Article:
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OpEdNews Op Eds    H3'ed 3/7/09

Hey, Boomer! Can We Talk Now?

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Message Margaret Bassett
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During the days of the Great Cultural Divide, I worked with those young enough to be my children.  They were fully employed and at the same time fully engaged in taking on The Establishment.  By way of explanation, much of this piece of history occurred during the infamous Democratic National Convention in Chicago in 1968.  Since I worked a few blocks from Mayor Daley's home,  part of my memories involves navigating to our near western suburb.  And a large part includes hearing the events of the previous night from those who were involved in Grant Park protests.
I've spent gigabytes opining how the Boomer generation was always divided--and how they went to Congress to prove it.  When the rant started about Bill Ayers and Barack Obama, I reminisced over my friend Joe.  That fellow was totally hip.  Smart as a whip--he one-upped me on the entrance exam by having a perfect score, which is the only reason he was hired.  All the Fortune 500 companies where he interviewed for a computer trainee job turned him down.  Our company, thankfully, gave him a chance providing he came to work on time and applied himself.  (By the way, he deserved his perfect score on the aptitude test.)

Joe was as intellectual as he was erratic in personal affairs.  I made it my duty to see that he got to work on time every day.  We were friends and I realized how much it meant to him to join the Establishment.  He had eased out of law school at the University of Chicago through non-attendance.  I couldn't see him leave us.  His vagabond stories were so good. One was about Bernandine Dohrn (Ayers wife now) whom he admired as a law student and as an activist.
I have no idea where my friend Joe ended up, but I'm sure he's never going to Congress.  A person that independent would have better sense.  Anyone with a radical streak has a hard time parsing every sentence down to its lowest meaning.  As one who still thinks that Senator McCarthy was the worst person ever, I sympathize with those who value principle over position.  My friends of the 60's included me, because I could tell them about how the "red scare" after World War II divided us into those who could abide the imperial presidency of Richard Nixon and who couldn't.  I hope they realize I've stood my ground during the crisis of George W. Bush.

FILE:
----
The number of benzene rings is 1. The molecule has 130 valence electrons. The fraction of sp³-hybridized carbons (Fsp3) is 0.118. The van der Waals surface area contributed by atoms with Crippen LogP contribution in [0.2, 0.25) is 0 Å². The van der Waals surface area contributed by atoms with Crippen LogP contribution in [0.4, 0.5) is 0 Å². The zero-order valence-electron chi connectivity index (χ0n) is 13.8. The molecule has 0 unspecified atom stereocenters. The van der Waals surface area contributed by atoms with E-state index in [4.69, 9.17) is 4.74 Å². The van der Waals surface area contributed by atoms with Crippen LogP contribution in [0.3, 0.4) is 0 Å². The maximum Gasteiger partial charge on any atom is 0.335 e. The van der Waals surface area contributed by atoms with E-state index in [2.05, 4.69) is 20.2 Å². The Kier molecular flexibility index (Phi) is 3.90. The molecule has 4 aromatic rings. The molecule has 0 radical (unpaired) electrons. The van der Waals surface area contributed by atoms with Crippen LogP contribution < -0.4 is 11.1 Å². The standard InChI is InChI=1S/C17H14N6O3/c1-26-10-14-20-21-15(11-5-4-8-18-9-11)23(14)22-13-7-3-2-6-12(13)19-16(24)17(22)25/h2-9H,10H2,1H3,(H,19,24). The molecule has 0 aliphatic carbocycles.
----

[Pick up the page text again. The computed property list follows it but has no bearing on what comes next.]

If the reader doesn't quite understand where I  come from, it would be easy to ask how he/she stood through various assaults on liberty and justice.  If too young to be aware of the 60's, I suggest Taylor Branch's trilogy on the King Years.  Pay particular attention to the last part of the third volume.  Martin Luther King, Jr. was willing to fight for economic justice, despite his president's interest in saving face.  If old enough to be a Boomer, ask yourself where all the flowers went and why being under 30 makes a difference in political affairs.  

Oh, by the way--be careful about opining on the economic model for the United States.  A good book discussing potential trouble in the Board Room was written in 1995 by Lester Thurow, called "The Future of Capitalism."

And if you are feeling a little insecure in health or wealth, just remember that getting old is better than other options.  It's certainly not for sissies.
This is advice from one spending your Social Security Trust Fund.  Thank you for listening and I wish you Peace!
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Margaret Bassett passed away August 21, 2011. She was a treasured member of the editorial team for four years.

Margaret Bassett--OEN editor--is an 89-year old, currently living in senior housing, with a lifelong interest in political philosophy. Bachelors from State University of Iowa (1944) and Masters from Roosevelt University (1975) help to unravel important requirements for modern communication. Early introduction to computer science (1966) trumps them. It's payback time. She's been "entitled" so long she hopes to find some good coming off the keyboard into the lives of those who come after her.
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